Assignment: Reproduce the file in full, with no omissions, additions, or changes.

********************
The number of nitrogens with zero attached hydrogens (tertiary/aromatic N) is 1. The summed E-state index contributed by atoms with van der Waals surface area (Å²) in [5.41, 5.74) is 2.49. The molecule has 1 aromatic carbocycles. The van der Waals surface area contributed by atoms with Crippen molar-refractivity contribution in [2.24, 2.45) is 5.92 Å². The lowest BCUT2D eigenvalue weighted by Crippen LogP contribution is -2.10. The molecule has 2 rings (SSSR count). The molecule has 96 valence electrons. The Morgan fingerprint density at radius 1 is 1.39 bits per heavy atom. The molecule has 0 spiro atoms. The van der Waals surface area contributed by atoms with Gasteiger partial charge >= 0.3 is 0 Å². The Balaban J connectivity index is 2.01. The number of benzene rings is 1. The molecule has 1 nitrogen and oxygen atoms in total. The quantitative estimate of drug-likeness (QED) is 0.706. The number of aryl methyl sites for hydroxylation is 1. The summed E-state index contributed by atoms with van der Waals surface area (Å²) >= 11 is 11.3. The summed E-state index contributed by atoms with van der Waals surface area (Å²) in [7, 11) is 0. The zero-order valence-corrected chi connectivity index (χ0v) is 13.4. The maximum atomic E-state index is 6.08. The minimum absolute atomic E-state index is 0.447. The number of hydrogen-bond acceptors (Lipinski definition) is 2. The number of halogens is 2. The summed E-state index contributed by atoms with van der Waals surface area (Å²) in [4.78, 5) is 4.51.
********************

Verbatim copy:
The number of nitrogens with zero attached hydrogens (tertiary/aromatic N) is 1. The summed E-state index contributed by atoms with van der Waals surface area (Å²) in [5.41, 5.74) is 2.49. The molecule has 1 aromatic carbocycles. The van der Waals surface area contributed by atoms with Crippen molar-refractivity contribution in [2.24, 2.45) is 5.92 Å². The lowest BCUT2D eigenvalue weighted by Crippen LogP contribution is -2.10. The molecule has 2 rings (SSSR count). The molecule has 96 valence electrons. The Morgan fingerprint density at radius 1 is 1.39 bits per heavy atom. The molecule has 0 spiro atoms. The van der Waals surface area contributed by atoms with Gasteiger partial charge >= 0.3 is 0 Å². The Balaban J connectivity index is 2.01. The number of benzene rings is 1. The molecule has 1 nitrogen and oxygen atoms in total. The quantitative estimate of drug-likeness (QED) is 0.706. The number of aryl methyl sites for hydroxylation is 1. The summed E-state index contributed by atoms with van der Waals surface area (Å²) >= 11 is 11.3. The summed E-state index contributed by atoms with van der Waals surface area (Å²) in [7, 11) is 0. The zero-order valence-corrected chi connectivity index (χ0v) is 13.4. The maximum atomic E-state index is 6.08. The minimum absolute atomic E-state index is 0.447. The number of hydrogen-bond acceptors (Lipinski definition) is 2. The number of halogens is 2. The summed E-state index contributed by atoms with van der Waals surface area (Å²) in [4.78, 5) is 4.51.